This strategy could be easily extended to all occupants of a vehicle. A seating domain control unit can easily detect when a seat is occupied or not and a vehicle control unit could use the info to not let the vehicle move unless all occupied seats have seat belts locked.
If a seatbelt is unlocked after a vehicle starts moving then visual, audio, or vibrational warnings could be given to the relevant occupants to again secure themselves. Most modern-day vehicles do give such warnings but primarily to front-row seat occupants. Moreover, these warning go away after 30 seconds or so, allowing a car to move without first ensuring safety of all occupants.
Mandating non-stop warnings could be a bit annoying initially but it will definitely make sure that all occupants are forced to lock their seatbelt before a car moves. Similar warning to driver could be given to stop the vehicle at a safe location unless all passengers have their seatbelts locked again.
There are a few after-market dummy buckles available to bypass locking of actual seatbelts. That possibility could be eliminated by either (1) making the seatbelt buckles smart, with a low-cost chip in it, to only authenticate seatbelt-locked signal if the OEM provided & coded buckles are used or (2) make the restraint system software smart to chronologically sync the two events- passenger sitting on seat and locking/unlocking of seatbelt.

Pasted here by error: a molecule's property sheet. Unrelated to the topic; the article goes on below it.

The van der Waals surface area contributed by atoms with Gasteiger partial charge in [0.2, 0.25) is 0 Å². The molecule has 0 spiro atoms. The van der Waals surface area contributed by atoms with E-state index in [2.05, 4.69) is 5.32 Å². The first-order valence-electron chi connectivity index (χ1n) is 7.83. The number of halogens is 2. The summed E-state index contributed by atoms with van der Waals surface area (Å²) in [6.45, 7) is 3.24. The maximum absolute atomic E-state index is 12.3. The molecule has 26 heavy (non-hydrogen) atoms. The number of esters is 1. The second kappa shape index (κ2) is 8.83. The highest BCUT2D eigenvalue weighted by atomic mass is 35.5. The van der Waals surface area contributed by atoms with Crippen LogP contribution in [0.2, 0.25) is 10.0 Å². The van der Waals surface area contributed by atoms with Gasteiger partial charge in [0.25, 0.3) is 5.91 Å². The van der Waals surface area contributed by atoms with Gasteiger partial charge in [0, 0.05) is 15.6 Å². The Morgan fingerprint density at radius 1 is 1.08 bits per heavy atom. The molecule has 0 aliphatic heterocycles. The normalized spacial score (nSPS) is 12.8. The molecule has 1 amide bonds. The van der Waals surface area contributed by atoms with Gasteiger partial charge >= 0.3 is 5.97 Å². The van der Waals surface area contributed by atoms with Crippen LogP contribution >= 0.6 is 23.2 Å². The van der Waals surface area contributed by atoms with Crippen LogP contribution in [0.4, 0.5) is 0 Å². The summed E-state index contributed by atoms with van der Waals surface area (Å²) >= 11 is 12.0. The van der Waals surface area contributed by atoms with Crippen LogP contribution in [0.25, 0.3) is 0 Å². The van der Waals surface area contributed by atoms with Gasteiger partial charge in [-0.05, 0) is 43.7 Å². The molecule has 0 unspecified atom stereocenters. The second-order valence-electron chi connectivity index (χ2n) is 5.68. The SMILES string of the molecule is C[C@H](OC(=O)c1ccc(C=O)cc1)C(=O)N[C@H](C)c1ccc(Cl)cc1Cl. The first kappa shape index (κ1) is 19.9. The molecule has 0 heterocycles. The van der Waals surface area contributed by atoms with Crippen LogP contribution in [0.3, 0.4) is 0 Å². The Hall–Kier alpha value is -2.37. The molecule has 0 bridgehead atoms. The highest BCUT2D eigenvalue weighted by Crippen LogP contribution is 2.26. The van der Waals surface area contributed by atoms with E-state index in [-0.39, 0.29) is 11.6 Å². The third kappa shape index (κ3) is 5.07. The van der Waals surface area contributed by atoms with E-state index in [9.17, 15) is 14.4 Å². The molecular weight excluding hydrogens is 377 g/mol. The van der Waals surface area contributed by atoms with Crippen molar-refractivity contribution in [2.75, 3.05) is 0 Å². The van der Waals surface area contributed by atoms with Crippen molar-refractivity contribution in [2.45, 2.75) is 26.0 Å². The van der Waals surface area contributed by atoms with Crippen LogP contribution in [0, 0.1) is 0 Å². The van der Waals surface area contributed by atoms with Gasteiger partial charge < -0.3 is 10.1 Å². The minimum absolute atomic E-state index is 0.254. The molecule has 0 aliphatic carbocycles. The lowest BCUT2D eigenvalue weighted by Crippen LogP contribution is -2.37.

Thinking beyond seatbelts & airbags, mandating speed limiters or governors in every vehicle could further reduce the fatalities from high-speed car accidents. Last but not least, to ensure drivers don’t flaunt rules intentionally, the vehicle control unit of a connected automobile can be enabled to automatically report unsafe driving behavior to OEMs or even directly to a central law-enforcement agency. These agencies could use the driving behavior information to not only create individual Safe Driver Rating index but also force unsafe driver off the public roads through monetary penalties, driving-license suspension and mandatory safe-driving training.
To ensure drivers don’t flaunt rules intentionally, the vehicle control unit of a connected automobile can be enabled to report unsafe driving behaviour to OEMs or even directly to a central law-enforcement agency.